Era: In Country, Stateside - by Marianne Bogel, LTJG, USNR '66-'68

I'm told I'm not a Vietnam Veteran . . .
Because I was never "In Country," in Vietnam,
I was "Stateside."

Stateside hospital nurse, what could I possibly know of war?
After all, I wasn't there, "In Country,"
I was Stateside.

I had no Vietnam Service Ribbon, and no "DEROS,"
No date of expected return from overseas,
Because I wasn't there, "In Country,"
I was "Stateside."

They say Vietnam had a smell, a stench of death . . .
Things seen, that can never be eradicated from memory.
All these I don't know, I couldn't know,
Because I wasn't there, "In Country,"
I was Stateside.

So what are the smells I smell? The sights etched into my memory?
Bloody bodies, pus, maggots, bone fragments, shredded muscle,
Gangrene, pseudomonas, dead flesh, exposed brains, "gorks". . .
But they couldn't be real because I wasn't there, "In Country,"
I was Stateside.

Klink, donk, the sounds of shrapnel falling into a basin.
Bloody hands, gurneys, circle 'lectric beds, filthy casts - how can this be?
Because I wasn't there, "In Country,"
I was Stateside.

I don't remember your name - I can't see your face.
Anesthetized, faceless, nameless bodies, draped in a sea of green linen -
I don't have to face your pain.
Endless hours, weary feet - but how can this be?
I wasn't there, "In Country,"
I was Stateside.

Nightmares, night sweats, anger, flashbacks,
Memories of 17 and 18 year old Marines missing half their brains,
"Jarheads" in a true sense -
I'm not allowed to feel pain, it isn't valid.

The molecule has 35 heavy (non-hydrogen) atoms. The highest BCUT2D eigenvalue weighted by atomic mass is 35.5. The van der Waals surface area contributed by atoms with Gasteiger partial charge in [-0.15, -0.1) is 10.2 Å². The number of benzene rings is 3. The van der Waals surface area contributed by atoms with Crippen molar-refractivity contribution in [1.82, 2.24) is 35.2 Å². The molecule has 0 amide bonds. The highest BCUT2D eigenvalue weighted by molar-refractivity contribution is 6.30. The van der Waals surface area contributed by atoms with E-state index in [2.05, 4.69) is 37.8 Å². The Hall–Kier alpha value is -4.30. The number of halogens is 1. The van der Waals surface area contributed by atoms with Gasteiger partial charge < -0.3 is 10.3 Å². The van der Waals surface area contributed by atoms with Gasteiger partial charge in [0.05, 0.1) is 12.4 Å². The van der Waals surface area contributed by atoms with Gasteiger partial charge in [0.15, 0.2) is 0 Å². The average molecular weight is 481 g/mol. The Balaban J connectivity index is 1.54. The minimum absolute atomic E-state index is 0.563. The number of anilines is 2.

After all, I wasn't there, "In Country,"
I was Stateside.

Tet '68 - Marines in bloody fatigues - Leslie Stephen Ayres,
My friend, is dying at Khe Sanh - on TV.
It's safer not to wear a uniform on the Boston Common, in public,
Because I am not there, "In Country,"
I am Stateside.

The colors of war - Golden yellow maple leaves,
Raindrops and rainbows, bright yellow school buses,
Black and white and grey of TV,
Black and white and grey of a blizzard outside my Operating Room window;
Operating Room green, blood red -
Did I see you wounded on TV a few days ago?
But that was the tropics - how could this be?
I am not "In Country,"
I am Stateside.

Glorious sun, flags flapping, planes flying, booth buzzing -
It's Air Fair time again.
"Tell me about the Vietnam Women's Memorial,"
This Major of the State Guard said, and by the way,
"Where were you in Vietnam?"
My stomach churns. I wasn't there, "In Country,"
I was Stateside.

He laughed at me, this Major of the State Guard -
He laughed at me, this veteran with three campaign clusters
on his Vietnam Service Ribbon.
"Wounded were in pretty good condition when they were returned Stateside,"
This chopper pilot pronounced, "after all," he said,
"I was there, 'In Country',
You were only Stateside."

In truth, it was the most seriously wounded that came home -
The most mangled, the most damaged had their tickets home.
I heard somewhere that only those who died "In Country" are on the Wall -
What of the many who died after coming home?
Was their suffering and sacrifice less because they did not die "In Country,"
They died Stateside?

I wonder, how many clusters would I have on my Vietnam Service Ribbon,
If I had such a ribbon?
How many campaigns were there, during my two years in the OR?
How many firefights? How many battles?
But I don't have a Vietnam Service ribbon
Because I wasn't there, "In Country,"
I was Stateside.

No, I wasn't shot at - never heard the crash of mortar shells, except on TV.
I didn't wear "slants" or jungle boots.
I never met the VC, didn't get "jungle rot," and I don't know all the jargon,
But I am a Vietnam Veteran,
and I am still waiting for my "DEROS" date,
Because I am still here, "In Country, Stateside."

A poem written by:
Marianne Bogel, LTJG NC USNR 10/'66-9/'68
Operating Room, Chelsea Naval Hospital, Boston, Massachusetts

Copyright 1991

© LTJG Marianne Bogel NC USNR served in the Operating Room, Chelsea Naval Hospital, Boston, Massachusetts 1966 to 1968.